Many SWFs have realised that disruptive industries are going to have long-term consequences for the structure of a number of economic sectors such as retail, and they have started dedicating specific resources to ring-fence their portfolio against the next disruptive technology, some other are using investments in real estate as a proxy to invest in technology. In 2018, SWFs’ overall real estate direct investments reached the lowest equity value since 2015: $13.9 billion, less than half of the $34.3 billion they allocated in 2015. However, they closed 54 deals in 2018, 20% more than the 43 transactions closed in 2017. The median equity also increased slightly, reaching $150 million in 2018, up from $144 million in 2017.

Three trends have deeply changed the way SWFs invest in real estate: technology, urbanisation, and ageing populations.

Chart 3.1 SWF Investments in Real Estate sub-sectors: 2015-2018

Real Estate Investments

Source: IFSWF Database


Very large sovereign wealth funds, often find it difficult or impractical to access venture capital as their sweet spot equity cheques of over $100 million are too large for startups. Buying data centres, warehouses or logistics platforms is, therefore, a good way for these SWFs to gain exposure to e-commerce and/or the next innovation. SWFs appear to have stopped investing in sectors that are already disrupted by e-commerce, such as retail malls. In 2017 there was only one investment in retail property, and in 2018 no transactions whatsoever, but in the once-unloved industrial and logistics sector we observed a record 11 transactions, or 20% of the total invested in the property sector. SWFs are also flocking to technology companies facilitating the logistics chain. For example Mubadala Ventures led the $60 million series B funding of Turvo, a real-time collaborative logistics platform that provides end-to-end visibility and collaboration for the logistics and supply chain industry.

Likewise, in February 2018, Singapore’s GIC partnered with Mount Elbert Capital Partners and Canadian pension fund OPTrust to launch EdgeCore Internet Real Estate, an $800 million investment platform to develop, acquire and operate data centres in North America. Lee Kok Sun, Chief Investment Officer of GIC Real Estate explained the rationale, “As a long-term value investor, we believe the secular growth in data consumption and public cloud usage will generate attractive returns in the data centre sector”.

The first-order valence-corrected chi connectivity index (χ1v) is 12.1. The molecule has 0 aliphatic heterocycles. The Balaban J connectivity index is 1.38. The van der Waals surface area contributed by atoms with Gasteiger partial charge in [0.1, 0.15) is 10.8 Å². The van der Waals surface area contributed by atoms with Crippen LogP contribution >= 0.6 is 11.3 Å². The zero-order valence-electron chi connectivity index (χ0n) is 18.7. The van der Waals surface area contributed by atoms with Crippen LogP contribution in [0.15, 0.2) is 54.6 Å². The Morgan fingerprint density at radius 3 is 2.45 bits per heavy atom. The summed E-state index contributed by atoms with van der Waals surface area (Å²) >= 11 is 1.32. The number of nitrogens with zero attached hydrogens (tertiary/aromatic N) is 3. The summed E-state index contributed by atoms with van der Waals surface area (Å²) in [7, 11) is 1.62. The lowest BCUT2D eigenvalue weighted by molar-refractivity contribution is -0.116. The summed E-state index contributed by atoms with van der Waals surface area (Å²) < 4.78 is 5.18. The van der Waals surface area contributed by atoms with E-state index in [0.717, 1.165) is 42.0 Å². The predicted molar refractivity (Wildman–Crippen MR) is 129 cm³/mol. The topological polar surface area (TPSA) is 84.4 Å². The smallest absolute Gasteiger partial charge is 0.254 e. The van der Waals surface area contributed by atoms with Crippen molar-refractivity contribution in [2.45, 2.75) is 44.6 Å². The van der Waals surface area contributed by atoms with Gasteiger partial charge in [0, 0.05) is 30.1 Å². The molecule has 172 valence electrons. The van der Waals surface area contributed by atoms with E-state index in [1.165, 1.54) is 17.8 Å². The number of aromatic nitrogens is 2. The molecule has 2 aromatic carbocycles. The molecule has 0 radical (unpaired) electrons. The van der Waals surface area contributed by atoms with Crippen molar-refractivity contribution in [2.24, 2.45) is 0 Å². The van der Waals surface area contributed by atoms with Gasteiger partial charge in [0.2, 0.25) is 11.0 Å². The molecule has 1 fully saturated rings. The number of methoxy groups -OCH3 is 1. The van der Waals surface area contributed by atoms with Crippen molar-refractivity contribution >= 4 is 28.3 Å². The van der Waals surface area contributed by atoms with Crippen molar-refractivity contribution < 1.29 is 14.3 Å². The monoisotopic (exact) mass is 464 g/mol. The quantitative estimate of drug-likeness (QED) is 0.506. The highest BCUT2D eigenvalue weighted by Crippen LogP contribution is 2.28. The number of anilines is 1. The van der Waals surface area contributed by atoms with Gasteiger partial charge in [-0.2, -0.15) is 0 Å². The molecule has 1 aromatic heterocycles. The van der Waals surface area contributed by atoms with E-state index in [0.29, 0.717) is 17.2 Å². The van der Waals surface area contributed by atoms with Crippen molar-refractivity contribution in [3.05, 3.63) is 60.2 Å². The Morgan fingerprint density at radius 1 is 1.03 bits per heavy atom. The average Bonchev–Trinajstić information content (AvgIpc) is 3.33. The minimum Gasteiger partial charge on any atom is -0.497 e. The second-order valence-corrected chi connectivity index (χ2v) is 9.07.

The majority of the world’s population now lives in cities. According to UN data, 55% of the world’s population now lives in urban areas, and this is projected to reach 68% by 2050, which would add another 2.5 billion people to urban areas by 2050. To harness this trend, SWFs are gradually increasing the amount they invest in Asia and Africa, which the UN forecasts will account for 90% of global demographic growth. SWFs invested $4.1 billion in Asian real estate in 2018, a 30% increase to the $3.2 billion in 2017, while their total investments in Africa quadrupled at the same time, reaching $400 million in 2018.

Increasing urban populations are pushing cities’ infrastructure to the limits, so some sovereign wealth funds are tapping companies working with cities to make them "smart”. For example, in 2018, the New Zealand Superannuation Fund, invested $65 million in Rubicon Global, a company that provides a technology platform for waste and recycling that connects businesses to a network of waste haulers.

Urbanisation also promotes micro-mobility, a trend in which sovereign wealth funds have been investing for the last three years, mainly financing car-sharing and bike-sharing companies. A noticeable example, when the fledgling electric scooter and bicycle startup LimeBike announced that GIC was one of the investors participating in the Series C round of $335 million.

Ageing populations

The Qatar Investment Authority – a sovereign wealth fund better known for its investments in hotels and resorts – has joined the group of investors seeking to target the wealth of the Baby Boomer generation as they age. In December 2018 the fund invested $300 million in US healthcare infrastructure specialist Welltower with an option to acquire an interest in a development pipeline of urban senior living communities. “QIA fully shares Welltower's view as to the enormous opportunity presented by investing in next-generation health care infrastructure, especially in view of the aging global population,” said Mansoor Ebrahim Al-Mahmoud, CEO of QIA. “We look forward to partnering with Welltower for the long-term, benefiting from their best-in-class platform and ability to create sustainable value.”

SWFs have long been investing along the trend of ageing populations globally, and it is not only reflected in the real estate sector but in healthcare, where hospitals and medical centres have gained in popularity in 2018 with 14 deals up from 5 the year before (as shown in the chart below).

Chart 3.2 SWF Direct Investments in Healthcare, by sub-sector.


Source: IFSWF Database